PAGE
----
This World Earth Day, eco-warrior siblings Mishal, 13 and Mir, nine, are proving nobody is too young to care for the planet and make a difference. Mir campaigns extensively to raise awareness about deforestation and desertification. Mishal is the founder of ‘Winshares’, the first platform of its kind in the UAE, sharing textbooks and school uniform to promote sustainability.
A photograph of Earth taken on Feb. 14, 1990, by NASA’s Voyager 1, in which the Earth looked like a mote of dust suspended in a sunbeam, inspired American scientist Carl Sagan to famously say:
“Look again at that dot. That’s here. That’s home. That’s us. On it, everyone you love, everyone you know, everyone you ever heard of, every human being who ever was, lived out their lives. The Earth is the only planet known so far to harbor life. There is nowhere else, at least in the near future, to which our species could migrate. It underscores our responsibility to preserve and cherish the pale blue dot, the only home we’ve ever known.”
These words succinctly encompass how unique our planet is – a “pale blue dot” floating amid scintillating galaxies. It is the only planet which, as far as human knowledge has deciphered, nurtures billions of life forms.
However, while celebrating the beauty and singularity of the planet, we must not forget that it is a finite planet with finite resources which are already overstretched.
The call for climate action has never been as urgent as it is now. World Earth Day is yet another opportunity to amplify those calls. The harm done is for everyone to see – our planet has recorded an average surface temperature rise of 1.18 degrees Celsius since the late 19th century, ice sheets have decreased in mass, glaciers are retreating almost everywhere around the world, global sea levels rose about 8 inches in the last century, the acidity of surface ocean waters has increased by about 30% – these are all signals to act and act fast!
There is no time to waste. The scientific evidence is clear and irrefutable — international bodies of experts have warned that we have just over a decade to reduce our emissions to avoid the most devastating impacts of climate change. Though the lockdowns have had environmental benefits, these are temporary and will not prevail beyond the pandemic if we do not make conscious efforts as a global community. Our planet needs us and we must stand in solidarity to protect it. Remember, as of now, there’s no planet B.
Adopting sustainability as a way of life.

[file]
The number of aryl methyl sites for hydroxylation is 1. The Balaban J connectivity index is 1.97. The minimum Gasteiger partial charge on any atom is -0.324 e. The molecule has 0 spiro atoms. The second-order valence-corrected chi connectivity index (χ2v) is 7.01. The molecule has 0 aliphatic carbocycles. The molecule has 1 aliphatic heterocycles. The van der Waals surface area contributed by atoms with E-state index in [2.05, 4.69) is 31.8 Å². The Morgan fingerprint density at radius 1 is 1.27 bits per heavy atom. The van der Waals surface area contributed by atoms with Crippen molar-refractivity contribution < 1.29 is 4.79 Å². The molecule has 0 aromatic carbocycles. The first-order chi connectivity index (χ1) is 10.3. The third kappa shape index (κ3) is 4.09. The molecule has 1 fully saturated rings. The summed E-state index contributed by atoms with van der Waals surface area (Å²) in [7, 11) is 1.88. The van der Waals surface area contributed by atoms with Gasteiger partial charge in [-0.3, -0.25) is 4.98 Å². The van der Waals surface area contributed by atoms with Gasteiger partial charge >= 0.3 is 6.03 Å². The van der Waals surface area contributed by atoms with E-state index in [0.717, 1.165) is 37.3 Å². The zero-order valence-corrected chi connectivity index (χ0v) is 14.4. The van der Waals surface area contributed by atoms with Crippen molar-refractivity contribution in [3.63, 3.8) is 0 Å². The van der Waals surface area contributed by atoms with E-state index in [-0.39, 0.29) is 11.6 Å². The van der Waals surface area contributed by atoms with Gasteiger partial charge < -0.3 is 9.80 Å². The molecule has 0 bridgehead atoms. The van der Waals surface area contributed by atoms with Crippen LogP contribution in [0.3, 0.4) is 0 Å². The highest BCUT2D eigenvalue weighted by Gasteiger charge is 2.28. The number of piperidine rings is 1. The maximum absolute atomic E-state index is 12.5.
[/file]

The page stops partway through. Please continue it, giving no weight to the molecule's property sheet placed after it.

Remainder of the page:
We have been dedicated environmentalists for the last seven years. We emphatically believe that everybody who inhabits this planet shares the responsibility to take care of it. Over the years we have extensively campaigned to raise awareness about deforestation and desertification, participated in tree plantations and recycling drives, organised awareness campaigns in our communities to highlight issues such as food wastage, water and electricity conservation, proper waste disposal, pollution, and ocean conservation to name a few. We have widened our circle of influence by propagating these causes through the media and radio. We have also been amongst the top recyclers in the UAE year after year. Sustainability is a way of life for us, and environmental protection is an ethos ingrained deep in our minds. It is a part of our identities and will be for the rest of our lives.
The theme of World Earth Day 2021 is “Restore Our Earth” and this call is more persistent than it has ever been before. Our planet needs transformational change, and it requires actions on all levels. We as individuals yield power as members of a community that can unite for change. When our voices and our actions are united with millions of people around the world, we can create a movement which is inclusive, impactful, and impossible to ignore.
“We emphatically believe that everybody who inhabits this planet shares the responsibility to take care of it.”
Here are some actions you can take on this World Earth Day…
Donate to a humanitarian organisation. There are many local and international groups who would benefit from a donation of your time or money. Examples include:
Write to your elected leaders. Tell them what you are passionate about and why. Explain what change you want to see. Effect policy change.
Spread awareness of important global crises on social media.
Pay tribute to frontline workers by sharing positive stories of their contributions, highlighting local heroes or international peacekeepers. Use the hashtag #reallifeheros.
Talk to children about the importance of being a global citizen, understanding world needs and the importance of giving back. Teach them that the humanitarian path recognises diversity and helps regardless of race, colour, creed, or gender.
Do humanitarian work in your own community. Volunteer, donate to food banks, make masks for nurses, shop for an elderly neighbour, do a toy drive for the hospital – just get out there and make a difference. Remember a humanitarian is simply defined as “A person who seeks to reduce human suffering and promote human welfare.”